Every few years someone asks about the most valuable thing Catwoman stole. If I’m in the mood to answer, I’ll say something about a Han Dynasty bronze or the Swedish crown jewels, or maybe an important Rembrandt or Picasso. It’s what they want to hear, something that fits the glamorous image of a world-class cat burglar. The truth is, the value of those things is subjective. Queen Victoria’s Diamond Jubilee necklace is ultimately worth only what a buyer and seller agree on, whereas a certain file on a forty-cent disk inside the Sinister Citadel could compromise the computer systems of nations, take over the World Bank, divert billions, deflate currencies and crash economies. You can’t put a price on Lex Luthor not having the power to create that kind of chaos. You can’t appraise being able to sleep at night because you personally made sure it wound up in Batman’s hands and not whatever random member of the Justice League happened to be the first one through the door that day. So the relative worth of the things I’ve taken is largely a matter of opinion—until the night I stole Bruce Wayne from Gotham Presbyterian.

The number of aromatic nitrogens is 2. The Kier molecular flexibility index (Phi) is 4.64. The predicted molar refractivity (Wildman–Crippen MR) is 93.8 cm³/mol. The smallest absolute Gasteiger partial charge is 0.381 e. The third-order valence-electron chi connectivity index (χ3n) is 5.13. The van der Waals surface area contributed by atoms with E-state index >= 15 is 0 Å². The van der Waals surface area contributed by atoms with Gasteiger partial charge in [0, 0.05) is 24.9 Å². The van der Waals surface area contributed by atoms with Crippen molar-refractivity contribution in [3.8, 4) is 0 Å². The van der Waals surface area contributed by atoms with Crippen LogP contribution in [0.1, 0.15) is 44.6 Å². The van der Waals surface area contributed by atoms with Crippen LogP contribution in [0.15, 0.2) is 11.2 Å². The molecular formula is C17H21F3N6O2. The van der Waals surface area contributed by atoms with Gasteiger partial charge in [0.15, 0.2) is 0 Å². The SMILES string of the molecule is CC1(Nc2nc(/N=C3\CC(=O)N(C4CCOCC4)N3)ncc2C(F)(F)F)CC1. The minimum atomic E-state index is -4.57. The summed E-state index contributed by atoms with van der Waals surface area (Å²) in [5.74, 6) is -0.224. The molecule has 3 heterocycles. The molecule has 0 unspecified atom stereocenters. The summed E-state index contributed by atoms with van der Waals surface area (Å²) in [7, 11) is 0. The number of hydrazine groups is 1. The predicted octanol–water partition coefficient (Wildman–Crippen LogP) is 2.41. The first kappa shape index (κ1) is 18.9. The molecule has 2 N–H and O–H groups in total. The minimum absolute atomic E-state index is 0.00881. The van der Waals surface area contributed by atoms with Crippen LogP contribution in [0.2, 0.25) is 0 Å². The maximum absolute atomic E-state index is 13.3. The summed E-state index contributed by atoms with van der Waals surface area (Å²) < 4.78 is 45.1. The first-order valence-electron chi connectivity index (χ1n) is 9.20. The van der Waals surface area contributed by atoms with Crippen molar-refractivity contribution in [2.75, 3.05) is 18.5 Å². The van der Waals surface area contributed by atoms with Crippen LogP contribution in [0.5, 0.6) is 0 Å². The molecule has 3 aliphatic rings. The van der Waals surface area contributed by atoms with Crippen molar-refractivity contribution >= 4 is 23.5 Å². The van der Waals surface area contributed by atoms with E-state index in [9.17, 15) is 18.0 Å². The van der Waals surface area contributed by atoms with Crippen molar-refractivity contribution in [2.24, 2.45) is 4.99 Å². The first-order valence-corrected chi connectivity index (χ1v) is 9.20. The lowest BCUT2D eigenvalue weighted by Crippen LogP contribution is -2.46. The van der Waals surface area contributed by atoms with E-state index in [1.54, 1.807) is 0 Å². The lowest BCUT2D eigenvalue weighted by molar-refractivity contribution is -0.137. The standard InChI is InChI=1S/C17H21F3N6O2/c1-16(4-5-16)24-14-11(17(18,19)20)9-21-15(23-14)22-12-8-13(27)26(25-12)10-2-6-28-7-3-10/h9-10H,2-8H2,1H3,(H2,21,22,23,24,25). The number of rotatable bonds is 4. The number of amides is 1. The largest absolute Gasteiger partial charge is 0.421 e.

Despite the lack of traditional security around him, it was a very difficult job. I mean, you can’t go knocking out emergency room staff like you would a security guard; they’ve got things to do. And you can’t go playing with the electricity either. So I had to improvise. I started at the door to the staff parking lot, holes on the wall where old-fashioned timecards used to be for the hourlies, and beneath it, a regulation card-swipe key-reader. God bless technology. Kittlemeier’s mc-box snagged the vitals from the last swipe as easily as it would in an office building and programmed me a card of my own. The locker room was next door. Nothing easier to pick up the scrubs of someone who was leaving—wrinkled scrubs to which I added a splash from the water fountain. Wrinkled and wet scrubs actually get you a lot farther around a hospital ER than the clichéd white coat and laminated name tag.